Senate works to clear one crime off the books
There's no doubt this has been a busy, often challenging legislative session for the people who work in and around the Capitol.
Lawmakers have been massaging a proposal intended to reduce greenhouse gas emissions for months. Another group of lawmakers is working on a $2 billion education funding package, which businesses would be taxed to pay for. Bills on housing, campaign finance and public pension reform are percolating as well.
At least some things are simple.
Here's a little-known bit of trivia that likely won't be useful for much longer: Oregon has a criminal statute against unlawfully transporting hay. It's a class-C misdemeanor — the least serious category of crime under state law, but a crime nonetheless.
Anyone driving down a public highway with more than 20 bales of hay could, at least hypothetically, be pulled over by a state trooper, arrested and charged with unlawfully transporting hay, unless they are carrying signed documentation detailing how much hay they're hauling, what type of hay it is, when it was purchased, how much it was purchased for, where it was loaded, how it is packaged and more.
With just 57 words, Senate Bill 509 repeals the statute.
"This bill is one of the shortest ones ever," said state Sen. Arnie Roblan, D-Coos Bay, who is a sponsor.
The law was originally intended to discourage hay thieves. But thanks to advances in farm technology, modern hay bales typically weigh about half a ton, making them much harder to steal than it was when they usually weighed less than 100 pounds, according to the Oregon Farm Bureau, which is pushing the bill.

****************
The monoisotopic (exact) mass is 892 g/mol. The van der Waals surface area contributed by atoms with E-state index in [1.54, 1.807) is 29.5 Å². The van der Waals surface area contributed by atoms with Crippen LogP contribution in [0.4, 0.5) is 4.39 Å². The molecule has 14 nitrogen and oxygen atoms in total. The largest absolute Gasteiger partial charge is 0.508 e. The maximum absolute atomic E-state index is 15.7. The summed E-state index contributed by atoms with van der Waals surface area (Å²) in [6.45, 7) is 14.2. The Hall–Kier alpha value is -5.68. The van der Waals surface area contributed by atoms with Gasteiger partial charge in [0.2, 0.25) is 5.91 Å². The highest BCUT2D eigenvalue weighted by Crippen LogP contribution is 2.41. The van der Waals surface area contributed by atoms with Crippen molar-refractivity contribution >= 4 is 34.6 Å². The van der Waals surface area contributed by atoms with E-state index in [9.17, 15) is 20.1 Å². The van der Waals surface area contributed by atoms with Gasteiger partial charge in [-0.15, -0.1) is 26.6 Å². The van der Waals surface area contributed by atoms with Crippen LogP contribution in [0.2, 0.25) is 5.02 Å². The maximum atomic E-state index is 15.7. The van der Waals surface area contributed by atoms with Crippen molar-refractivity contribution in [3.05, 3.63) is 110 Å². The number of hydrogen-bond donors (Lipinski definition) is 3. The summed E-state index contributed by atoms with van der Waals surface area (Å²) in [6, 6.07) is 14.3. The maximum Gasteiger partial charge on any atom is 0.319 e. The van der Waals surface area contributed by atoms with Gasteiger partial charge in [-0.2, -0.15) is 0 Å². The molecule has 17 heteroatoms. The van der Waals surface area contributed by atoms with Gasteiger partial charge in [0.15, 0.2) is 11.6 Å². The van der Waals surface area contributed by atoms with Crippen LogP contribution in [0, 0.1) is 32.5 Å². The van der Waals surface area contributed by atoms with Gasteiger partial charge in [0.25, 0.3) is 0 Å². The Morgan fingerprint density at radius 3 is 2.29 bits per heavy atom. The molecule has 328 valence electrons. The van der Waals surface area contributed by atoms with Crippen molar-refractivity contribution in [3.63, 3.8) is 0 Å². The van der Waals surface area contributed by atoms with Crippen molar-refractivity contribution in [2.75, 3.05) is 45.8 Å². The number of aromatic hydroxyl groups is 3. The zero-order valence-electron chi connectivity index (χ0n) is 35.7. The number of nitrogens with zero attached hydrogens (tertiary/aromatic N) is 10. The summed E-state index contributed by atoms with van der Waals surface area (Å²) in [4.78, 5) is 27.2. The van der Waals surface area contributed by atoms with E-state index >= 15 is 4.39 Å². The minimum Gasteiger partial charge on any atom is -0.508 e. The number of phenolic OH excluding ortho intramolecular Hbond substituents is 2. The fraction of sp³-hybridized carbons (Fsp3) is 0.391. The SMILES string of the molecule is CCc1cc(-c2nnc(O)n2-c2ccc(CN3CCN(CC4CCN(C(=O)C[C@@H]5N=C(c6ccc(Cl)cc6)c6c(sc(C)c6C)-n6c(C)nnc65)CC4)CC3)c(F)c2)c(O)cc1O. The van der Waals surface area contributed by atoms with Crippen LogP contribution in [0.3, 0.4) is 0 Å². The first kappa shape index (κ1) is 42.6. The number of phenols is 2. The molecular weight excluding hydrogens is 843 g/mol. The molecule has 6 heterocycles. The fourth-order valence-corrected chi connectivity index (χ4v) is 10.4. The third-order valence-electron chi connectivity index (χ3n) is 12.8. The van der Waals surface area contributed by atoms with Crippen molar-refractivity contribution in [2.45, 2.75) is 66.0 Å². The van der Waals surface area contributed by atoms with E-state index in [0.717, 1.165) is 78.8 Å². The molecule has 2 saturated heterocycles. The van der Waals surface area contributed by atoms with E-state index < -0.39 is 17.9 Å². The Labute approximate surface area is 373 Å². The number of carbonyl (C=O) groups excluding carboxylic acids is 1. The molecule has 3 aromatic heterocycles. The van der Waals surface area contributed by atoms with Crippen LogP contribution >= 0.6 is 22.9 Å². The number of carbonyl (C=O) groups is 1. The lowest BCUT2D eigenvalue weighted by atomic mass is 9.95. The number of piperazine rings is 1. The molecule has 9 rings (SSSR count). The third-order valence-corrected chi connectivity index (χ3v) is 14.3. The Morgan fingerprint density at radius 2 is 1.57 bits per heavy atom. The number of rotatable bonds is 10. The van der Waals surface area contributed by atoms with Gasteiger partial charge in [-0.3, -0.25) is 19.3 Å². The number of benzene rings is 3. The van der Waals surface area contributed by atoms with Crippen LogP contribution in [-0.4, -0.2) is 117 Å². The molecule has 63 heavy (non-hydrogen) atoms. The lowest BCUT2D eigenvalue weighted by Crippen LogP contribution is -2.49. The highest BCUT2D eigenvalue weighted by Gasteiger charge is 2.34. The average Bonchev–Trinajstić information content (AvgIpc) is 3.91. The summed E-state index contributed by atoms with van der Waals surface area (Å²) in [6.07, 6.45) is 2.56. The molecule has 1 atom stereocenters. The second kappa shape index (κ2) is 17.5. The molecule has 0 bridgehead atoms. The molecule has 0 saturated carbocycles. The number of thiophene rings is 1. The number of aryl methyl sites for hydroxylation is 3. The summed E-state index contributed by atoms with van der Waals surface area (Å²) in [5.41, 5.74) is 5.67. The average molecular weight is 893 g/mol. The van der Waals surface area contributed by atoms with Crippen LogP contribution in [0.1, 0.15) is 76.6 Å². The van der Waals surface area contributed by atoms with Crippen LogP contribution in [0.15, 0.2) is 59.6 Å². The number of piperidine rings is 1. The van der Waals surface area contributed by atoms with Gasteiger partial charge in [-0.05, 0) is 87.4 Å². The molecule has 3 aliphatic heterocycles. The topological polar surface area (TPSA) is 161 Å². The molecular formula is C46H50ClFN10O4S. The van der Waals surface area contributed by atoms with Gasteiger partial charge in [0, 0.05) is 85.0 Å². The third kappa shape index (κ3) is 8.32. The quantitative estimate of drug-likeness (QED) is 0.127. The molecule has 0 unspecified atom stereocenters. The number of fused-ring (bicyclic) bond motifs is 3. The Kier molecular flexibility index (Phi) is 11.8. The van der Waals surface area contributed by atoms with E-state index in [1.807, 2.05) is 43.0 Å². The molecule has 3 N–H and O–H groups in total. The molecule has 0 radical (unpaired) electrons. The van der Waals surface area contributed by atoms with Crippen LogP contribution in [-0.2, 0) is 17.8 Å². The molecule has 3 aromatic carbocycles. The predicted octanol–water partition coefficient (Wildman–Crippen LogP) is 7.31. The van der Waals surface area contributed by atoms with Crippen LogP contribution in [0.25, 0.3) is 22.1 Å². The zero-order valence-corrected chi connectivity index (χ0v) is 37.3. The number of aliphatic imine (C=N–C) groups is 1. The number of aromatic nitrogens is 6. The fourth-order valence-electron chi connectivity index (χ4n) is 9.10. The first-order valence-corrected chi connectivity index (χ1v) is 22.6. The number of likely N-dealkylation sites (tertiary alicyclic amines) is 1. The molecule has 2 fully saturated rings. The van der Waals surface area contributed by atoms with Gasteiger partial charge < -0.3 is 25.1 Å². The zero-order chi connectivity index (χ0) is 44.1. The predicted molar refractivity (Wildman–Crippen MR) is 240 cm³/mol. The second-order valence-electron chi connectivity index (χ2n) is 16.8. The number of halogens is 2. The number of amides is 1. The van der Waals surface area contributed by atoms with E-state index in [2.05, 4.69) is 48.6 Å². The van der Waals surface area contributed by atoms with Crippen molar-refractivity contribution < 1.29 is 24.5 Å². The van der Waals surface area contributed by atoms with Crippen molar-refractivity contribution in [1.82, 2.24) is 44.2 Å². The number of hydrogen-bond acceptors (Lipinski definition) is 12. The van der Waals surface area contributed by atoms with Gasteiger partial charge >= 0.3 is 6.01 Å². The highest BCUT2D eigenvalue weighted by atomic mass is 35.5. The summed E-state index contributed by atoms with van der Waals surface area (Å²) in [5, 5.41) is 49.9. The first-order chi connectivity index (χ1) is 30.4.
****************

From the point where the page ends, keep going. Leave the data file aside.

The statute is little-known and seldom enforced, but hay truck drivers still occasionally report being pulled over and questioned over it, the bureau said. Its representatives argue SB 509 "would reduce excessive regulation and prevent Oregon farmers and ranchers from being cited as criminals for hauling hay."
It seems state legislators agree. The bill unanimously passed the Senate last month, and on Thursday, it flew through the House Judiciary Committee.
"I think it's a great bill," Rep. Sherrie Springer, R-Scio, said before the unanimous vote.
Its next stop is the House floor, where it seems unlikely to face much opposition.
"I actually did hear one argument against this bill," Sen. Shemia Fagan, D-Portland, said on the Senate floor.